What’s the Real Story Behind Income Inequality?

In recent weeks, progressive socialists, socialists, and Marxists have been decrying income inequality as a critically important issue to the world.  According to these socialists, the rich are getting richer and the poor are getting poorer.  In fact, it had been reported at the World Economic Forum held in Davos Switzerland in late January that ”growing income inequality” was one of the top four issues discussed at the forum.  Of course, as expected, socialists blame capitalism and economic freedom and free enterprise as the causes of this so-called terrible problem.  But, what’s the real story about income inequality?  Is it real?  Is it bad?  What’s the real cause?  Let’s discuss income inequality and its close cousin, wealth inequality, right now …

What is Income Inequality and the Closely Related Wealth Inequality?

Income inequality is the economic condition in which different people have different incomes.  Wealth inequality mirrors income inequality.  It’s the situation where some people’s wealth exceed the wealth of others.  What bothers socialists so much is that income inequality and wealth inequality are not FAIR.  Socialists believe (or at least they state) everyone should make the same income and have the same wealth, or at the very least, be reasonably close in income and wealth.

Shouldn’t a heart surgeon earn more than a hamburger cook?  Shouldn’t the founder of Google (a service used by millions around the world) have more wealth than someone who cleans dishes?  Isn’t it FAIR that different people earn more or less than others based on their efforts and work?

What are the Two Types of Income Inequality?

Income inequality comes in two flavors: static and dynamic.  “Static income inequality” is very bad and is caused by progressive socialism and socialist policies that eliminate the middle class with high taxes, high spending, and burdensome regulations that prevent new business creation and growth.  In America today, I believe there is a shrinking middle class.  In static income inequality, a country has primarily two groups of people: (1) the high income, wealthy, ruling elite and (2) the poor, who are supported by welfare programs (similar to Medicaid and Food Stamps in America).  (Note the vast increase in Food Stamps in recent years, a sign of a shrinking middle class in America.)

Static income inequality is a sign of a stagnant, lackluster, feeble economy.  People get stuck in economic ruts and tend to lack true hope for the future.

“Dynamic income inequality” in contrast is very good and is caused by capitalism, free enterprise, entrepreneurship, and economic freedom.  It’s a sign that an economy is continually growing and continually renewing itself.  Recall Joseph Schumpeter and his reference to capitalism as ”Creative Destruction.”

Dynamic income inequality results in a fast turnover of income quintiles.  Think of income quintiles as five buckets of income: top income earners, upper middle income earners, middle income earners, lower middle income earners, bottom income earners.  With dynamic income inequality, 50% of bottom income earners can move up to a higher income quintile within ten years.  Many move even more quickly.  This is characteristic of a vibrant and dynamic economy.

With dynamic income inequality, the difference in incomes actually serve to motivate people to take actions that will move them up the economic ladder, such as getting more education, applying for a better job, starting their own business, saving money, and investing that money in tangible assets such as real estate or stocks or bonds or mutual funds.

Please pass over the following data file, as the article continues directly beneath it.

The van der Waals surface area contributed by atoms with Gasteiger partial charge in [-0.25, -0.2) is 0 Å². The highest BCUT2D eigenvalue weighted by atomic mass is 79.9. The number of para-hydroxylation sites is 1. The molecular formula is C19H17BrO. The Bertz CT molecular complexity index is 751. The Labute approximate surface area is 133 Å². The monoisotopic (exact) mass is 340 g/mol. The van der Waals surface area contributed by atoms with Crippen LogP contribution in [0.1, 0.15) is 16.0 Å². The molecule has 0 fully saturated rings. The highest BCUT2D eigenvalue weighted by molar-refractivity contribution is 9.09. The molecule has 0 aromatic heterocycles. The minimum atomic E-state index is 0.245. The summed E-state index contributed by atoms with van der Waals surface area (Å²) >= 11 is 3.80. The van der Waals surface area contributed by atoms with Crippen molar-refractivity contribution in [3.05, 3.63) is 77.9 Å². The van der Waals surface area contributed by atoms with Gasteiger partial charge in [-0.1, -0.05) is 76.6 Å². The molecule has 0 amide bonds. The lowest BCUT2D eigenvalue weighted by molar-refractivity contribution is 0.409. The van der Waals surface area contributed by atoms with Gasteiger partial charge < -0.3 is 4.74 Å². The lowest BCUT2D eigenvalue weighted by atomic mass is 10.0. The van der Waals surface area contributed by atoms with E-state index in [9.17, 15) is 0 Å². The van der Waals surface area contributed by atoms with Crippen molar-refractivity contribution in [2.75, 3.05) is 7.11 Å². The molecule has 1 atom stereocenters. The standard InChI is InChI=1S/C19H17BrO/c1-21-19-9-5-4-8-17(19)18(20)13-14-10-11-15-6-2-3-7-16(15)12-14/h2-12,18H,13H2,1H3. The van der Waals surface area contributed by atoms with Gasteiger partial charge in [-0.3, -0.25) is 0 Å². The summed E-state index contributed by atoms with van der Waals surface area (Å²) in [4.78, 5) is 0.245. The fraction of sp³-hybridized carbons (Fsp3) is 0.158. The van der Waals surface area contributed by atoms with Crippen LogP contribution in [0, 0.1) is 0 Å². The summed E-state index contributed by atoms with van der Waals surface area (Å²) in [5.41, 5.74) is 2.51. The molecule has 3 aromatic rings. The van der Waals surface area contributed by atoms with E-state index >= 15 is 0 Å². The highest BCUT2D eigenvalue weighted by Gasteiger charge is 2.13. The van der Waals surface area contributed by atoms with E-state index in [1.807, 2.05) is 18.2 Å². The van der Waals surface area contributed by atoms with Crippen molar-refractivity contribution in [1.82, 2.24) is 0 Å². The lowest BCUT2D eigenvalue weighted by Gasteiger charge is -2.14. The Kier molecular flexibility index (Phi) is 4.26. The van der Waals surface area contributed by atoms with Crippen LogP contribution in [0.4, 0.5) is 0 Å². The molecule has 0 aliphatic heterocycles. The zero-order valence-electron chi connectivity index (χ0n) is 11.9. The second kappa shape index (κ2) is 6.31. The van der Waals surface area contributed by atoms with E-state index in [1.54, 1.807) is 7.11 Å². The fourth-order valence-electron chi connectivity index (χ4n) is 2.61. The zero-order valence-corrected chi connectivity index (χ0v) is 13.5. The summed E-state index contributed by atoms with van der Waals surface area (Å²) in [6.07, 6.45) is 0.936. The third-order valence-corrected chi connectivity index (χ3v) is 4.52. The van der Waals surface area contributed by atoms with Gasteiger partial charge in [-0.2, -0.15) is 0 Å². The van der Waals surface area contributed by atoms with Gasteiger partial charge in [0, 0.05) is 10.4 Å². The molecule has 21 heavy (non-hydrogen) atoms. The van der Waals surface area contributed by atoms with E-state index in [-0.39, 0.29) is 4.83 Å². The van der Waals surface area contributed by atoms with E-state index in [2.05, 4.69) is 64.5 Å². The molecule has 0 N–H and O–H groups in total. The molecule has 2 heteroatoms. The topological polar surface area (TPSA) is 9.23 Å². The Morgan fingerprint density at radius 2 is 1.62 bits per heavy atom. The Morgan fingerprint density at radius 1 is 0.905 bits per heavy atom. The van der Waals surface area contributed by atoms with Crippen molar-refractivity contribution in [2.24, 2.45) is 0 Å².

What Do Socialists Really Want When They Complain about Income Inequality?

Simple.  It’s another excuse to increase taxes on the private sector, and to spend money on additional socialist and welfare state programs that inevitably fail miserably.  Socialists never seem to give up looking for ways to make big government even bigger.

To illustrate, consider the financial transaction tax being proposed by some socialists.  It would tax every financial transaction made when stocks, bonds, currencies, derivatives, etc. are bought and sold.  The proceeds from the tax would be redistributed to various “social justice” programs.

How Do We Respond to Socialists Who Complain about Income Inequality?

First, you need to ask them if they are complaining about static income inequality that is caused by socialism.  If it is, suggest they drop their socialist policies and programs and instead, adopt economic freedom and free enterprise as their model for an economy.

Second, you need to ask them if they are complaining about dynamic income inequality, that is the driving force and motivation for more economic growth and prosperity.  If it is, tell them everything is good and the economy will lift all boats.  The truly poor will always be with us.  Targeted and focused help should always be directed to meet their needs.  However, it’s better for everyone to help the poor come up economically, than it is to drag everyone down into poverty to achieve a punishing income equality.

You might also suggest they promote freedom – religious freedom, political freedom, and economic freedom.

Where Can People Find More Information?

You can learn more about income inequality in my book: America’s Economic War. You can also learn more about economic freedom in my book: Renewing America and Its Heritage of Freedom. You can also go to my website: GerardLameiro.com or RenewingAmericaBook.com .

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